DewEze bale bed unrolling hay

Cattle Chronicles: This is why we roll

October 28, 2020
DewEze bale bed unrolling hay
DewEze bale bed unrolling hay

This final week in October saw the first significant snowfall here in the Heartland, kicking off the start to what could be a long feeding season. Despite our extended grazing season efforts, the reality is most cow-calf producers end up feeding some hay during the year.

Keeping feed intake consistent is a challenge during extreme weather events. It may seem more convenient and simpler to set a bale out or place into a ring, rather than bothering with unrolling hay. But inequalities in feed intake can lead to poorer conversions, and if you waste hay, you lose more money.

Even though there are some convenient factors related to feeding with bale rings, they can present their own set of challenges. Soil compaction, increased competition, over feeding and potential exposure to injuries quickly come to mind. By feeding with a single bale ring, only about 10 cows are fighting for their spot around each feeder. This forces younger or more timid cows away. Unless extra bales are set out to accommodate, they will have to wait their turn to eat.

An additional hazard of this pecking order struggle is the unfortunate opportunity for injury. When the weather is inclement, calves have the tendency to lay up against these round bale feeders.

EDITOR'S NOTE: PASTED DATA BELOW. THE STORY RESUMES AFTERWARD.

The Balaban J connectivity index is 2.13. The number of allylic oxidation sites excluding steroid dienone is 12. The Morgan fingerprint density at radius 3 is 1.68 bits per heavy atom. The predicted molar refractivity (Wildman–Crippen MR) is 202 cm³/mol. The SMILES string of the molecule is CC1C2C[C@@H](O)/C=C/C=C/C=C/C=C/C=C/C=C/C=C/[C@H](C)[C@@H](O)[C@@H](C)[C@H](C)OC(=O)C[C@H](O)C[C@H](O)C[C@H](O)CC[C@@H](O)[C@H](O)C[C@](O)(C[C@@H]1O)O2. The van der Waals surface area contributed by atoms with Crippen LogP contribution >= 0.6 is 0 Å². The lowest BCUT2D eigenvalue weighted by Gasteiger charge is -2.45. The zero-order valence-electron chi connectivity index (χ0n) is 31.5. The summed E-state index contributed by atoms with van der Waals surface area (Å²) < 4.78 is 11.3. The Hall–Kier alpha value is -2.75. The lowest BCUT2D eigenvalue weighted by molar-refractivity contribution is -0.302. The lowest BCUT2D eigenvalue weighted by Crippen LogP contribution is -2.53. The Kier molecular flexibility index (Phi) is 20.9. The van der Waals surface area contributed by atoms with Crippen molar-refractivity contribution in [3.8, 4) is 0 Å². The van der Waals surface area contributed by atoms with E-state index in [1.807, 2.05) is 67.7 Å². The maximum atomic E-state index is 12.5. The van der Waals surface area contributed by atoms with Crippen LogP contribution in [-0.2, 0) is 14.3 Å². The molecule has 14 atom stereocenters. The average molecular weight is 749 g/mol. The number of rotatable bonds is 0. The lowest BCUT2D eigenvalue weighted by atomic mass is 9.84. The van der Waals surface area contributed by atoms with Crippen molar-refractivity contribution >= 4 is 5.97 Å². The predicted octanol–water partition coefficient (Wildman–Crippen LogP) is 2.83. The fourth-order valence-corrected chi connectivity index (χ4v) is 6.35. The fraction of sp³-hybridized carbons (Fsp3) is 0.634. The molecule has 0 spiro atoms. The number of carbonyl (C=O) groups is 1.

As cows jostle for position they may not notice a baby calf at their feet. Often time this results in a broken leg or tail and sometimes even worse. Hay rings also must be moved around the pasture to minimize compaction, erosion and wasted hay pile effects. Moving these rings can be cumbersome and heavy. The winter-feeding season offers few daylight hours anyway, so frequently moving feeders prolongs an already shortened day.

Bale beds not only offer the benefit of being able to haul more than one bale between fields, but also unrolling large rounds for feeding and bedding. When you unroll hay across the pasture, cattle are given an equal opportunity to line up to feed. Moving feeding sites while unrolling will distribute manure and animal impact more uniformly over the pasture, improving regrowth in the spring. Finally, unrolling allows producers to disperse only what is needed for one feeding – per number of head, not number of hay rings.

While sometimes challenging, winter feeding chores are just a part of life for the American rancher. But adopting these good winter management practices will help maintain cattle health and pasture performance year-round.

About Harper Industries

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